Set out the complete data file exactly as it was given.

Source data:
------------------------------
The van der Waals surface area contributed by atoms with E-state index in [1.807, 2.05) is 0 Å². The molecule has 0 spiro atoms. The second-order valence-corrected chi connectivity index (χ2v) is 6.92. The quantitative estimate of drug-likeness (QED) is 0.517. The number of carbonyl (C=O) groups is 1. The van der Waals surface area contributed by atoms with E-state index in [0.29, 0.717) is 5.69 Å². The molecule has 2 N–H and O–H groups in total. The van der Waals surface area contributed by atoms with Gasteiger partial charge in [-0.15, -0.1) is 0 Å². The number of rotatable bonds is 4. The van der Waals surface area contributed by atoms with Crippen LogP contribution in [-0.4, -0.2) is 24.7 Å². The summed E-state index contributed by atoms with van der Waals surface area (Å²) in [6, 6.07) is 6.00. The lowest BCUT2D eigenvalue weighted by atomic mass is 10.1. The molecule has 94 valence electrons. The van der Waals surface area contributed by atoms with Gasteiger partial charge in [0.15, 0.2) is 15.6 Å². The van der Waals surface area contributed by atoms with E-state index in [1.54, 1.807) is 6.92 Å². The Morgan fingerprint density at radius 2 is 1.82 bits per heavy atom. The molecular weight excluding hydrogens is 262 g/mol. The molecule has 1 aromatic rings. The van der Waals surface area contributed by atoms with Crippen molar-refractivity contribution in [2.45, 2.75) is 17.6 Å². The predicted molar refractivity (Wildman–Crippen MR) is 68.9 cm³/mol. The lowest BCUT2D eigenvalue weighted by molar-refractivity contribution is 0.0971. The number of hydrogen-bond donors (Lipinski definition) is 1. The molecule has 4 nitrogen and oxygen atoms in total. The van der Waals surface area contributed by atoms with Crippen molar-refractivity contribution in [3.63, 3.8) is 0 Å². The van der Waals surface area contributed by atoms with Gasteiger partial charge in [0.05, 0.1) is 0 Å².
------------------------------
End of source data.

The van der Waals surface area contributed by atoms with E-state index in [1.807, 2.05) is 0 Å². The molecule has 0 spiro atoms. The second-order valence-corrected chi connectivity index (χ2v) is 6.92. The quantitative estimate of drug-likeness (QED) is 0.517. The number of carbonyl (C=O) groups is 1. The van der Waals surface area contributed by atoms with E-state index in [0.29, 0.717) is 5.69 Å². The molecule has 2 N–H and O–H groups in total. The van der Waals surface area contributed by atoms with Gasteiger partial charge in [-0.15, -0.1) is 0 Å². The number of rotatable bonds is 4. The van der Waals surface area contributed by atoms with Crippen LogP contribution in [-0.4, -0.2) is 24.7 Å². The summed E-state index contributed by atoms with van der Waals surface area (Å²) in [6, 6.07) is 6.00. The lowest BCUT2D eigenvalue weighted by atomic mass is 10.1. The molecule has 94 valence electrons. The van der Waals surface area contributed by atoms with Gasteiger partial charge in [0.15, 0.2) is 15.6 Å². The van der Waals surface area contributed by atoms with E-state index in [1.54, 1.807) is 6.92 Å². The Morgan fingerprint density at radius 2 is 1.82 bits per heavy atom. The molecular weight excluding hydrogens is 262 g/mol. The molecule has 1 aromatic rings. The van der Waals surface area contributed by atoms with Crippen molar-refractivity contribution in [2.45, 2.75) is 17.6 Å². The predicted molar refractivity (Wildman–Crippen MR) is 68.9 cm³/mol. The lowest BCUT2D eigenvalue weighted by molar-refractivity contribution is 0.0971. The number of hydrogen-bond donors (Lipinski definition) is 1. The molecule has 4 nitrogen and oxygen atoms in total. The van der Waals surface area contributed by atoms with Crippen molar-refractivity contribution in [3.63, 3.8) is 0 Å². The van der Waals surface area contributed by atoms with Gasteiger partial charge in [0.05, 0.1) is 0 Å².